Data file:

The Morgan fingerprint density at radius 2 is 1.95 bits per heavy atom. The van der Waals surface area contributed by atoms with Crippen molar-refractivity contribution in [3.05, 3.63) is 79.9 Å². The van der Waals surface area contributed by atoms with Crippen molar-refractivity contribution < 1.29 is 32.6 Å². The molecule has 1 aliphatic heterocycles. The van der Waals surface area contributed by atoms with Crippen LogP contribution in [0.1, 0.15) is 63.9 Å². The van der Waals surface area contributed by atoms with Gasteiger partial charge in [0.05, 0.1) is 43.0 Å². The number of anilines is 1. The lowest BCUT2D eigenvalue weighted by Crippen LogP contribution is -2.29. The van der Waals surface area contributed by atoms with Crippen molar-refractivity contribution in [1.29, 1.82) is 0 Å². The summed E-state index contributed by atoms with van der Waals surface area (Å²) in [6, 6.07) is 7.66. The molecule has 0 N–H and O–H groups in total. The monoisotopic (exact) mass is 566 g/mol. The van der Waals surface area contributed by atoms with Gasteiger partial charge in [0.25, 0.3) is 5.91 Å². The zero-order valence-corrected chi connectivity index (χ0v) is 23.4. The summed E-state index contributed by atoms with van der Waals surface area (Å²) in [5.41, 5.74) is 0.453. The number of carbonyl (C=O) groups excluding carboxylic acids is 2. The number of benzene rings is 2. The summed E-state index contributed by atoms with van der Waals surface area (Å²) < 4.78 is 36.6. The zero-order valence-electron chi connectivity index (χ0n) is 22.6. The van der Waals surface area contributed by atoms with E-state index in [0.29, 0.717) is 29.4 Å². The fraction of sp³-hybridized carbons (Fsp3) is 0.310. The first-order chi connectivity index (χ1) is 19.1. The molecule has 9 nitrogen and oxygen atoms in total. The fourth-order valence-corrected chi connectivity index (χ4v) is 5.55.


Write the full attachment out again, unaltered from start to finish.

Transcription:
The Morgan fingerprint density at radius 2 is 1.95 bits per heavy atom. The van der Waals surface area contributed by atoms with Crippen molar-refractivity contribution in [3.05, 3.63) is 79.9 Å². The van der Waals surface area contributed by atoms with Crippen molar-refractivity contribution < 1.29 is 32.6 Å². The molecule has 1 aliphatic heterocycles. The van der Waals surface area contributed by atoms with Crippen LogP contribution in [0.1, 0.15) is 63.9 Å². The van der Waals surface area contributed by atoms with Gasteiger partial charge in [0.05, 0.1) is 43.0 Å². The number of anilines is 1. The lowest BCUT2D eigenvalue weighted by Crippen LogP contribution is -2.29. The van der Waals surface area contributed by atoms with Crippen molar-refractivity contribution in [1.29, 1.82) is 0 Å². The summed E-state index contributed by atoms with van der Waals surface area (Å²) in [6, 6.07) is 7.66. The molecule has 0 N–H and O–H groups in total. The monoisotopic (exact) mass is 566 g/mol. The van der Waals surface area contributed by atoms with Gasteiger partial charge in [0.25, 0.3) is 5.91 Å². The zero-order valence-corrected chi connectivity index (χ0v) is 23.4. The summed E-state index contributed by atoms with van der Waals surface area (Å²) in [5.41, 5.74) is 0.453. The number of carbonyl (C=O) groups excluding carboxylic acids is 2. The number of benzene rings is 2. The summed E-state index contributed by atoms with van der Waals surface area (Å²) < 4.78 is 36.6. The zero-order valence-electron chi connectivity index (χ0n) is 22.6. The van der Waals surface area contributed by atoms with E-state index in [0.29, 0.717) is 29.4 Å². The fraction of sp³-hybridized carbons (Fsp3) is 0.310. The first-order chi connectivity index (χ1) is 19.1. The molecule has 9 nitrogen and oxygen atoms in total. The fourth-order valence-corrected chi connectivity index (χ4v) is 5.55.